comscore Kona algae-energy venture breaks off from partner Shell | Honolulu Star-Advertiser

Kona algae-energy venture breaks off from partner Shell

    HR BioPetroleum plans to become sole owner of this 6-acre algae-to-energy plant in Kona.

HR BioPetroleum Inc. said yesterday it will buy out its partner in an experimental algae-to-energy venture in Kona as it moves closer to commercial production of biofuel.

HR BioPetroleum and Royal Dutch Shell PLC formed the joint venture called Cellana in 2007 to build and operate a demonstration facility to grow marine algae and produce vegetable oil for conversion into biofuel.

When the deal closes at the end of the month, HR BioPetroleum will become the sole owner of Cellana, including its 6-acre demonstration facility in Kona.

"The acquisition of Cellana represents a significant opportunity for HRBP and its corporate and project stakeholders," said Ed Shonsey, chief executive officer. "We will continue to operate Cellana’s Kona demonstration facility and to continuously improve the economics for growing marine algae using HRBP’s patented process."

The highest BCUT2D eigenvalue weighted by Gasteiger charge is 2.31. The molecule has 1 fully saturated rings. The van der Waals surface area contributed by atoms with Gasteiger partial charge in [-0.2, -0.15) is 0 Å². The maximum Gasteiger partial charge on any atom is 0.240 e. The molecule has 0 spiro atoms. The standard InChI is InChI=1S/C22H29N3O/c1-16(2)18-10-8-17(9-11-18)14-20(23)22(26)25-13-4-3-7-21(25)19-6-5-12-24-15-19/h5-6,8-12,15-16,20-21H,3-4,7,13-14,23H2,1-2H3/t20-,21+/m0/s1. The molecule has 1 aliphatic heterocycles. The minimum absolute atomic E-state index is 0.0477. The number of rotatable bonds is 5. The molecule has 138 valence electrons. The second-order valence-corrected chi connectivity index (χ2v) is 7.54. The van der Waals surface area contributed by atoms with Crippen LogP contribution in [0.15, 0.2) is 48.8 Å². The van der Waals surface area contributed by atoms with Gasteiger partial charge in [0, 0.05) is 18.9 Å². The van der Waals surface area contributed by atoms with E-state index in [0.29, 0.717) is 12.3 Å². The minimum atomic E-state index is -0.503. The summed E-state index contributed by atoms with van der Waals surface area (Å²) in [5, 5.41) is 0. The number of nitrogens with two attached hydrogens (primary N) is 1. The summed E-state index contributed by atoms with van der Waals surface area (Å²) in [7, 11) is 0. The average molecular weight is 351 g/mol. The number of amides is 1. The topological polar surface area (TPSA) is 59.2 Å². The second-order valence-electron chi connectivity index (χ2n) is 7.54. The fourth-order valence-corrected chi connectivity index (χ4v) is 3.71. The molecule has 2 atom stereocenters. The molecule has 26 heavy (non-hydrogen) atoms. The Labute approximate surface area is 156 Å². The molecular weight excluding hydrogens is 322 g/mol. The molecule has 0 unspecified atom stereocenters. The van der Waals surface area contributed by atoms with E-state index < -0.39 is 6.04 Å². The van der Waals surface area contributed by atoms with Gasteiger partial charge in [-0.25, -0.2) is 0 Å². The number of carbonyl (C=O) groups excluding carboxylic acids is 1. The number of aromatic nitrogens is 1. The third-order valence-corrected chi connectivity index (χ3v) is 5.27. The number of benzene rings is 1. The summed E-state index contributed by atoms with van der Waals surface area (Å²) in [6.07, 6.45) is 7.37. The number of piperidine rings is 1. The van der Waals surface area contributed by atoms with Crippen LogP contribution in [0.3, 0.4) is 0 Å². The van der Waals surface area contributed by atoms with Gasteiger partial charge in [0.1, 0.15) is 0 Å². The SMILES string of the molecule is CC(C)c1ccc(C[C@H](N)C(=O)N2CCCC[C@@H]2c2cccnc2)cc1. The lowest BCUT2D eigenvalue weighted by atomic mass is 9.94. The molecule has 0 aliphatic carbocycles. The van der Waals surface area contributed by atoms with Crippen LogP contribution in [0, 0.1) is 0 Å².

Shell will provide short-term funding to HRBP as part of the transition.

Cellana’s first commercial project will be a biofuel plant that the company plans to build next to Maui Electric Co.’s Maalaea Power Plant. Biodiesel made from algae at the Cellana facility will be burned at the plant to generate electricity.

Shonsey said the company has received all the permits it needs to build the processing facility, and could begin producing algae-based biofuel in two to three years.

"We’ve been working with Shell for a while, and we’d like to thank the company for its participation over the last few years and its willingness to enable us to do this," Shonsey said.

Shell’s involvement in the joint venture was mainly in developing the technology used to extract the oil from the algae, he said.

HR BioPetroleum plans to build the Maalaea biodiesel facility in two or three phases, Shonsey said. When complete, it should be able to produce about half of the fuel burned at the 212-megawatt power plant, Maui’s largest.


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